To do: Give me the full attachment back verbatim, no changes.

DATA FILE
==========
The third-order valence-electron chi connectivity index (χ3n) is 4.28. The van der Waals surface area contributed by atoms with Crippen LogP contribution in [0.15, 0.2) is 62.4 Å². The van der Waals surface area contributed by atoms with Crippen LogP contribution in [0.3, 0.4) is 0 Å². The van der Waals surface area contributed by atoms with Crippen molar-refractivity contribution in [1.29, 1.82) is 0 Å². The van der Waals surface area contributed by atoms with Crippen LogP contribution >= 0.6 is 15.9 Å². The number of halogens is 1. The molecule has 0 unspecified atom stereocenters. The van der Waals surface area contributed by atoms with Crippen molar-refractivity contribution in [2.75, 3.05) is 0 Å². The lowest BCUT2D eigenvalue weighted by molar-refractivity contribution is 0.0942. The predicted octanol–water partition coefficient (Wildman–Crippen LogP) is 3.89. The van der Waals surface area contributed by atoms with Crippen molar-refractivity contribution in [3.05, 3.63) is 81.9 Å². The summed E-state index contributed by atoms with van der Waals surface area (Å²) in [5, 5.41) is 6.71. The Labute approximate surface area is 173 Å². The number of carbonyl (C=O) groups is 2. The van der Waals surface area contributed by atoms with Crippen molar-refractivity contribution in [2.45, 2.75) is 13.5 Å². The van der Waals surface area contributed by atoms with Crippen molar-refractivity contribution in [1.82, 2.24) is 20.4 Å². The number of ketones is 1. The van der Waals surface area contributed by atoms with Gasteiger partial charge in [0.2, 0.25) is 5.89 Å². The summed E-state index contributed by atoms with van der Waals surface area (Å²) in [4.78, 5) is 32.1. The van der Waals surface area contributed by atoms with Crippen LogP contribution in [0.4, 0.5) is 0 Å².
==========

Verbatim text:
The third-order valence-electron chi connectivity index (χ3n) is 4.28. The van der Waals surface area contributed by atoms with Crippen LogP contribution in [0.15, 0.2) is 62.4 Å². The van der Waals surface area contributed by atoms with Crippen LogP contribution in [0.3, 0.4) is 0 Å². The van der Waals surface area contributed by atoms with Crippen molar-refractivity contribution in [1.29, 1.82) is 0 Å². The van der Waals surface area contributed by atoms with Crippen LogP contribution >= 0.6 is 15.9 Å². The number of halogens is 1. The molecule has 0 unspecified atom stereocenters. The van der Waals surface area contributed by atoms with Crippen molar-refractivity contribution in [2.75, 3.05) is 0 Å². The lowest BCUT2D eigenvalue weighted by molar-refractivity contribution is 0.0942. The predicted octanol–water partition coefficient (Wildman–Crippen LogP) is 3.89. The van der Waals surface area contributed by atoms with Crippen molar-refractivity contribution in [3.05, 3.63) is 81.9 Å². The summed E-state index contributed by atoms with van der Waals surface area (Å²) in [5, 5.41) is 6.71. The Labute approximate surface area is 173 Å². The number of carbonyl (C=O) groups is 2. The van der Waals surface area contributed by atoms with Crippen molar-refractivity contribution in [2.45, 2.75) is 13.5 Å². The van der Waals surface area contributed by atoms with Crippen molar-refractivity contribution in [1.82, 2.24) is 20.4 Å². The number of ketones is 1. The van der Waals surface area contributed by atoms with Gasteiger partial charge in [0.2, 0.25) is 5.89 Å². The summed E-state index contributed by atoms with van der Waals surface area (Å²) in [4.78, 5) is 32.1. The van der Waals surface area contributed by atoms with Crippen LogP contribution in [0.4, 0.5) is 0 Å².